Tuesday, 1 March 2011


Effects of the Exxon Valdez Oil Spill on Marine Bird Communities in Prince William Sound, Alaska

Ecological Applications © 1996 Ecological Society of America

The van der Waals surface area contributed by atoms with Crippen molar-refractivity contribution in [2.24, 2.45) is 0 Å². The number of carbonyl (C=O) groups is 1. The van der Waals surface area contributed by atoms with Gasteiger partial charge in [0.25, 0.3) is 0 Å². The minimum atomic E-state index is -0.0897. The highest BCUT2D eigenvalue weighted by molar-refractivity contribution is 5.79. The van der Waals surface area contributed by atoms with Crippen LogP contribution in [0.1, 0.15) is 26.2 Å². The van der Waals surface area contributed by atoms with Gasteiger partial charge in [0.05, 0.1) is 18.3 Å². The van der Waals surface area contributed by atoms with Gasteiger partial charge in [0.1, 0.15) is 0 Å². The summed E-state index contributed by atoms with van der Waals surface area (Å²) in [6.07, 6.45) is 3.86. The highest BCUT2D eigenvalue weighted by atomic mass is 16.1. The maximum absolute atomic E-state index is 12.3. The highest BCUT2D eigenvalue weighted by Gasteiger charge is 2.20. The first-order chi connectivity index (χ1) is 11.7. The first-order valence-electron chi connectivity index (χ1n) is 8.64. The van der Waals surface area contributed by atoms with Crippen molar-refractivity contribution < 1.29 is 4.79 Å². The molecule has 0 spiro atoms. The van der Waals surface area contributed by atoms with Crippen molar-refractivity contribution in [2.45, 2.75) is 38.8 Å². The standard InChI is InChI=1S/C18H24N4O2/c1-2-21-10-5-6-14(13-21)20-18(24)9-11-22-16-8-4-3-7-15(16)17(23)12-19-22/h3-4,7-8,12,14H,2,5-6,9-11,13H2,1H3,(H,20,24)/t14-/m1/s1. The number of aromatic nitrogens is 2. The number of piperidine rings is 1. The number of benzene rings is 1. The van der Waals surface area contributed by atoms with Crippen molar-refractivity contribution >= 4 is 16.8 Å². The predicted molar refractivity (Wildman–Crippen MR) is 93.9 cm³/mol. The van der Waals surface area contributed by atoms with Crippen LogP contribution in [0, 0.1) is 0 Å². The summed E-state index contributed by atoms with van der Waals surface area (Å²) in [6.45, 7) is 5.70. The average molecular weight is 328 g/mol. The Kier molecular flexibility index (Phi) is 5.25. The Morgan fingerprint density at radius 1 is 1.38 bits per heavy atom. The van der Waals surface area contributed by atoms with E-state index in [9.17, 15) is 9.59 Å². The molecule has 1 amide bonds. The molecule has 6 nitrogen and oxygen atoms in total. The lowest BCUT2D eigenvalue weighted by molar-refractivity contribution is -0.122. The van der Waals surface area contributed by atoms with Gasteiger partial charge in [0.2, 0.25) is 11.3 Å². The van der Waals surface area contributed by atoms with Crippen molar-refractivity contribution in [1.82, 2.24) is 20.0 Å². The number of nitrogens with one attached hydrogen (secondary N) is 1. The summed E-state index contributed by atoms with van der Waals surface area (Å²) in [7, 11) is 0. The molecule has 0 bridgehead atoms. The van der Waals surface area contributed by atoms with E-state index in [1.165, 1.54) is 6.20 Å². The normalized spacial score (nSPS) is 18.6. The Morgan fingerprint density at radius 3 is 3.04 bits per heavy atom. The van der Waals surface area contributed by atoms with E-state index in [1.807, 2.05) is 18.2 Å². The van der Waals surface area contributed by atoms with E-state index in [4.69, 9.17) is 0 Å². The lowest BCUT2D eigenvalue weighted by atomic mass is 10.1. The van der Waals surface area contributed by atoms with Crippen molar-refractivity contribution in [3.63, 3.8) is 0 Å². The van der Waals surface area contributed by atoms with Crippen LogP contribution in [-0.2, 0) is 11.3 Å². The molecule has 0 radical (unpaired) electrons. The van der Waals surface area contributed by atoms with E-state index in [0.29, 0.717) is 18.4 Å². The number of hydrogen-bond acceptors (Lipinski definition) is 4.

The supertanker Exxon Valdez ran aground on 24 March 1989, spilling $41 \times 10^6$ L of oil into Prince William Sound, Alaska. To examine effects of this oil spill on the marine bird community, we analyzed data from 11 survey cruises between June 1989 and August 1991. Cruises were conducted in 10 study bays differing in the magnitude of initial oiling. We gauged bird responses to the spill in terms of habitat use, measured by frequency of bay occupancy and species abundances as functions of initial bay oiling. We focused on community-level measures to obtain a broader perspective than can be obtained from studies directed toward individual species of concern. Effects of the oil spill on community measures were most apparent shortly after the spill but diminished rapidly. Species richness was significantly lower in 1989 than at the same season 1-2 yr later, especially in heavily oiled bays. Species diversity (log-series $\alpha$) was also significantly reduced in more heavily oiled bays in early summer 1989 and 1990, but impacts evident in midsummer and fall 1989 were absent 1 yr later, and there were no significant relationships between diversity and bay oiling after midsummer 1990. Species occurrence in bays was more restricted immediately following the spill than 1-2 yr later, and widespread species were less abundant in early summer and fall 1989 than at the same seasons 1 yr later. This latter pattern was reversed in the midsummer surveys, perhaps because spill clean-up activities attracted large numbers of nonbreeding gulls. We used cluster analysis to define six avian guilds based on ecological characteristics of the species. Species richness of several guilds of birds feeding on or close to the shoreline was negatively related to initial oiling level until early or midsummer 1990, but not thereafter. Of these guilds, the richness of a guild of winter visitant and resident species showed the greatest negative association with initial oiling. However, the richness of guilds of solitary or colonial species that dive and/or feed on fish showed no significant relationships with oiling at any time. Correspondence analysis based on bird community composition indicated clear differences between heavily oiled and unoiled bays in 1989, but overall community composition converged between these sets of bays in subsequent years. Our analyses indicated that the Exxon Valdez oil spill had significant initial impacts on marine bird community structure, although they were not evenly distributed among ecological guilds. Even during the first survey, many species were present in the most heavily oiled bays. Although a few species continued to show spill impacts in late 1991, none of the community measures indicated continuing negative oiling effects. This suggests that, at the community level, recovery was well underway, consistent with observations that seabird habitat had apparently returned to normal in all but a few localized areas by mid-1991. Seabird communities appear to have considerable resiliency to such severe but relatively short-term perturbations, possibly because birds move over a regional scale. It may, therefore, be important to consider regional processes in